If there is no improvement in these relations, we will be faced with a very serious situation, and I am asking Congress for legislation to deal with the major problems confronting us. This legislation, which we have planned carefully, will call for sacrifices on your part to meet the emergency.
Our program is divided into three main sections. The first of these concerns Japanese toys. In recent years, we have imported millions of dollars' worth of toys from Japan, imports that have steadily risen. Each of us -- and the children and grandchildren in our families, which form such a basic unit in our country -- must learn to make do a little longer with the Japanese toys we already have, instead of importing newer and greater numbers of Japanese toys every year. This will be a hardship for some, but it is necessary, and I am meeting with leaders of both parties of Congress next week to ask if their families will go along with this measure.
The second part of our program is of even greater importance and affects still more of us. This involves tea. Our country is less dependent on tea than some others. Nevertheless we have been a tea-importing country, and much of our tea comes from Asia. A reasonable cutback in the consumption of tea should help during the present emergency, without working undue heardship on the importer of tea or manufacturers of teapots and tea tables in our country. I shall consult shortly with members of Congress, who may have tea shops in their districts, to ask what they consider a fair and equitable tea program. i
As substitutes for tea, there are several alternatives. Our own Coca-Cola is a popular beverage, especially in my native Georgia, though it is seldom served hot. Milk is a nutritious and versatile drink, which can be served hot in cocoa or can be used cold on our native American corn flakes -- what the Indians used to call maize. Milk has the advantage that it can also be made into cottage cheese. This can be served with root beer, another moral equivalent of tea.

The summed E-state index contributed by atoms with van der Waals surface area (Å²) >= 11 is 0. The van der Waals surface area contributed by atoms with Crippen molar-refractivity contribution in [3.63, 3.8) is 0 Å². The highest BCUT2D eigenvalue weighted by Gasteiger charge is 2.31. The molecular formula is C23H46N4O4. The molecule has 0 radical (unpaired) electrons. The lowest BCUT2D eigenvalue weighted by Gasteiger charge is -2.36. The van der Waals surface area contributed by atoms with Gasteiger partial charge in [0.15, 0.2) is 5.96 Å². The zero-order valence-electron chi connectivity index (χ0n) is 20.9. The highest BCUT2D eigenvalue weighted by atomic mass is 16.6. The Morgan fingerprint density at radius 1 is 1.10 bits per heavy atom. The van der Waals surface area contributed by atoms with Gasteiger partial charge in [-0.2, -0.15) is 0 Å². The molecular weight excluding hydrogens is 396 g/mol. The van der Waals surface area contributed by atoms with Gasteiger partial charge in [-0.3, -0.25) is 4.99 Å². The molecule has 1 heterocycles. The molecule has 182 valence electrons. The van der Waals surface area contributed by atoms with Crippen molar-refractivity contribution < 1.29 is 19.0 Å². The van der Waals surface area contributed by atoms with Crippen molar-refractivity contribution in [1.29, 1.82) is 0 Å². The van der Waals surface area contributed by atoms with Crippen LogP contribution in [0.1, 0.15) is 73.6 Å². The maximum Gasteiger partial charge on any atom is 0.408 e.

The third part of our emergency program concerns travel abroad. Many of you have probably looked forward to a vacation in Hawaii or the Philippines. I have postponed my own plans for a trip that was to include stops at Tokyo, Peking, Manila, Brazil, Outer Mongolia, the Canary Islands, Tierra del Fuego, and Yonkers.
We must face the fact that we may not be able to vacation in Hawaii or the Philippines this winter, or perhaps for several winters. I shall ask that you travel instead to places like Miami Beach, Las Vegas, or Acapulco. Such changes also will involve sacrifice, but in the present emergency there is no other possible way. I shall meet soon with members of the Congress and with representatives of American travel bureaus to ask if they know of any other way.
These three groupings -- toys, tea, and travel -- provide the carefully integrated plan we have worked out to deal with the present Pearl Harbor emergency. If any sections of this plan are not approved by the Congress, we will try to replace them with other parts, providing the replacement parts are not imported from Japan.
These sacrifices involved in this emergency program will be a test of our national will and character and strength, our mercy and mildness, our forbearance, decency, honesty, consideration, and goodness, our willingness to love, honor, and cherish, in sickness and in health, our desire to be trustworthy, loyal, helpful, friendly, courteous, kind, obedient, cheerful, thrifty, brave, clean, and reverent, and out capacity for national survival and all-round good sportsmanship.
To succeed in this national test it is absolutely crucial that we achieve all of our objectives -- or most of them -- or perhaps some of them. And if we do nothing at all, at least we know that we have done our very best.